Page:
This mountainous town has an exciting outdoor café culture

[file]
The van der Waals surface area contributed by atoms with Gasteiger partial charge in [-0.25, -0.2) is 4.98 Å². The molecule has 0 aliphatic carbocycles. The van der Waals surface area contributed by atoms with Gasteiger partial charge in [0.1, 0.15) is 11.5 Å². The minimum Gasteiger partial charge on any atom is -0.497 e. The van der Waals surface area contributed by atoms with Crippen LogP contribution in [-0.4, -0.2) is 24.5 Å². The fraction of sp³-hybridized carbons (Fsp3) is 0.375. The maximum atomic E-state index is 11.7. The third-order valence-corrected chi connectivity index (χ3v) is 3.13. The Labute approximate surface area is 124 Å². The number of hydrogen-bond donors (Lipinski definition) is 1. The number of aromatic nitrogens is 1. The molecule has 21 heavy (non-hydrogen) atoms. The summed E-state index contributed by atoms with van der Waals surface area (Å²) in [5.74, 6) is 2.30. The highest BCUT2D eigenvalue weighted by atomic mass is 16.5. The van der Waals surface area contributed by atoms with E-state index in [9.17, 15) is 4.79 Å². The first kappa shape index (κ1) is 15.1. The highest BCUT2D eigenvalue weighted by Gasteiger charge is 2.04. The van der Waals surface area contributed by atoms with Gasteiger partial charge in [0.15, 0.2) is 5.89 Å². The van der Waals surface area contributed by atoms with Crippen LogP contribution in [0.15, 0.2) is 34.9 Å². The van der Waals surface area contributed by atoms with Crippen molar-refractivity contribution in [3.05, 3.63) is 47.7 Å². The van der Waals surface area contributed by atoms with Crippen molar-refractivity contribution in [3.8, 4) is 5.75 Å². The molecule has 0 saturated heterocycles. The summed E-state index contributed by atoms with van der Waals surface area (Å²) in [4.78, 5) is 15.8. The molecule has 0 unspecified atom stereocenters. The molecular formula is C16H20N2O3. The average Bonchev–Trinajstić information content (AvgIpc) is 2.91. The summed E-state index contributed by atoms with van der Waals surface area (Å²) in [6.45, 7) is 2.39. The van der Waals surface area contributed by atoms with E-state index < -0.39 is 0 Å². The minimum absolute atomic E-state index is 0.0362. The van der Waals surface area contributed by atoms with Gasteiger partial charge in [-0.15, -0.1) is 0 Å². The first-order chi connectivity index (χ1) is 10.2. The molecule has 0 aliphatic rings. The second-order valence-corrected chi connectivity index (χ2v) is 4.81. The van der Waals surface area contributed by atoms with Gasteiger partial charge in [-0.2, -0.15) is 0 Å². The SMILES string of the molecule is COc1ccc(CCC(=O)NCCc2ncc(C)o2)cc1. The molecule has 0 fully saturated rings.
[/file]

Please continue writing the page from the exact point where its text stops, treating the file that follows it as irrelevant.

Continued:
Up in a towering Andean valley, the Colombian capital is a shocker - instead of cocaine cartels and car bombs, visitors find the welcoming cobble-stoned Spanish-colonial La Candelaria neighborhood. It's built for long walks: drop by the café of the mustachioed face of Colombian coffee icon Juan Valdez and check out the city's best attractions: the Gold Museum and artworks of Fernando Botero, in which everyone is impossibly plump. Afterwards ride a streetcar up Monserrate mountain for a meal with volcano views. Most visitors choose mid-range, mid-sized hotels in the ritzy districts Zona Rosa or Parque 93 (a 20-minute taxi ride to the north). Here you can join families and young couples strolling to open-air cafes, sushi bars, and all-night salsateca dance bars. On weekends, locals love getting out. Four hours north, Villa de Leyva is a 16th-century colonial town with hiking trails and arty posada B closer to Bogota, Zipaquira is a massive salt mine-turned-cathedral you can visit. If you're staying in town over the weekend, plan on biking. The center-spanning Ciclovia is a Sunday event in which some roads are closed and bikes take over the central boulevards.